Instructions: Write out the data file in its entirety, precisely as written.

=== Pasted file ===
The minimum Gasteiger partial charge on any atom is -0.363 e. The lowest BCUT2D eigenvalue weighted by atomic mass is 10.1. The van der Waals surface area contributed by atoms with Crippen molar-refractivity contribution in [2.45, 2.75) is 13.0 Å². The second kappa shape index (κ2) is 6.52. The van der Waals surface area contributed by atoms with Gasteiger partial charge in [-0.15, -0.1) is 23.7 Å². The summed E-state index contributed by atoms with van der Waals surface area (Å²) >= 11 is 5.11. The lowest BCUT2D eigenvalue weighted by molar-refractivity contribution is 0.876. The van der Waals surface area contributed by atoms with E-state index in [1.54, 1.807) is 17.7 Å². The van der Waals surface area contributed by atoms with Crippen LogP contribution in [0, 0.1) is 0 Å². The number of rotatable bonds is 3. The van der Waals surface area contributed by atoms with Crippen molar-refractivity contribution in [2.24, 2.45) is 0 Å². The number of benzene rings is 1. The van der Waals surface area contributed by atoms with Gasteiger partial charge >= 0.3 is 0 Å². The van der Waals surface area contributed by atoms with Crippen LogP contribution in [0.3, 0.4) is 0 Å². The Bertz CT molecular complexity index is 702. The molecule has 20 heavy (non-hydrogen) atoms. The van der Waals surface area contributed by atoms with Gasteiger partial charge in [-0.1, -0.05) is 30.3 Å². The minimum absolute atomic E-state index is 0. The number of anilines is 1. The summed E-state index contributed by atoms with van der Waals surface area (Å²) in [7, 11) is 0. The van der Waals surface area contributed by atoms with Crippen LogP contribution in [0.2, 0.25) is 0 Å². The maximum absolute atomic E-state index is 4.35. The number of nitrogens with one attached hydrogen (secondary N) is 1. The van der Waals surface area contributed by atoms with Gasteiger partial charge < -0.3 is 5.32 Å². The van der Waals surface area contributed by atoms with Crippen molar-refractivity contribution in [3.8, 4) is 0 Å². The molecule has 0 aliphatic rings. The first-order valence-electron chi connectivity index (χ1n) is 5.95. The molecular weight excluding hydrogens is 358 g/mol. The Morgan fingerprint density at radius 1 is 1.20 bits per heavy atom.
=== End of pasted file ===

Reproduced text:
The minimum Gasteiger partial charge on any atom is -0.363 e. The lowest BCUT2D eigenvalue weighted by atomic mass is 10.1. The van der Waals surface area contributed by atoms with Crippen molar-refractivity contribution in [2.45, 2.75) is 13.0 Å². The second kappa shape index (κ2) is 6.52. The van der Waals surface area contributed by atoms with Gasteiger partial charge in [-0.15, -0.1) is 23.7 Å². The summed E-state index contributed by atoms with van der Waals surface area (Å²) >= 11 is 5.11. The lowest BCUT2D eigenvalue weighted by molar-refractivity contribution is 0.876. The van der Waals surface area contributed by atoms with E-state index in [1.54, 1.807) is 17.7 Å². The van der Waals surface area contributed by atoms with Crippen LogP contribution in [0, 0.1) is 0 Å². The number of rotatable bonds is 3. The van der Waals surface area contributed by atoms with Crippen molar-refractivity contribution in [2.24, 2.45) is 0 Å². The number of benzene rings is 1. The van der Waals surface area contributed by atoms with Gasteiger partial charge >= 0.3 is 0 Å². The van der Waals surface area contributed by atoms with Crippen LogP contribution in [0.3, 0.4) is 0 Å². The Bertz CT molecular complexity index is 702. The molecule has 20 heavy (non-hydrogen) atoms. The van der Waals surface area contributed by atoms with Gasteiger partial charge in [-0.1, -0.05) is 30.3 Å². The minimum absolute atomic E-state index is 0. The number of anilines is 1. The summed E-state index contributed by atoms with van der Waals surface area (Å²) in [7, 11) is 0. The van der Waals surface area contributed by atoms with Crippen LogP contribution in [0.2, 0.25) is 0 Å². The maximum absolute atomic E-state index is 4.35. The number of nitrogens with one attached hydrogen (secondary N) is 1. The van der Waals surface area contributed by atoms with Gasteiger partial charge < -0.3 is 5.32 Å². The van der Waals surface area contributed by atoms with Crippen molar-refractivity contribution in [3.8, 4) is 0 Å². The molecule has 0 aliphatic rings. The first-order valence-electron chi connectivity index (χ1n) is 5.95. The molecular weight excluding hydrogens is 358 g/mol. The Morgan fingerprint density at radius 1 is 1.20 bits per heavy atom.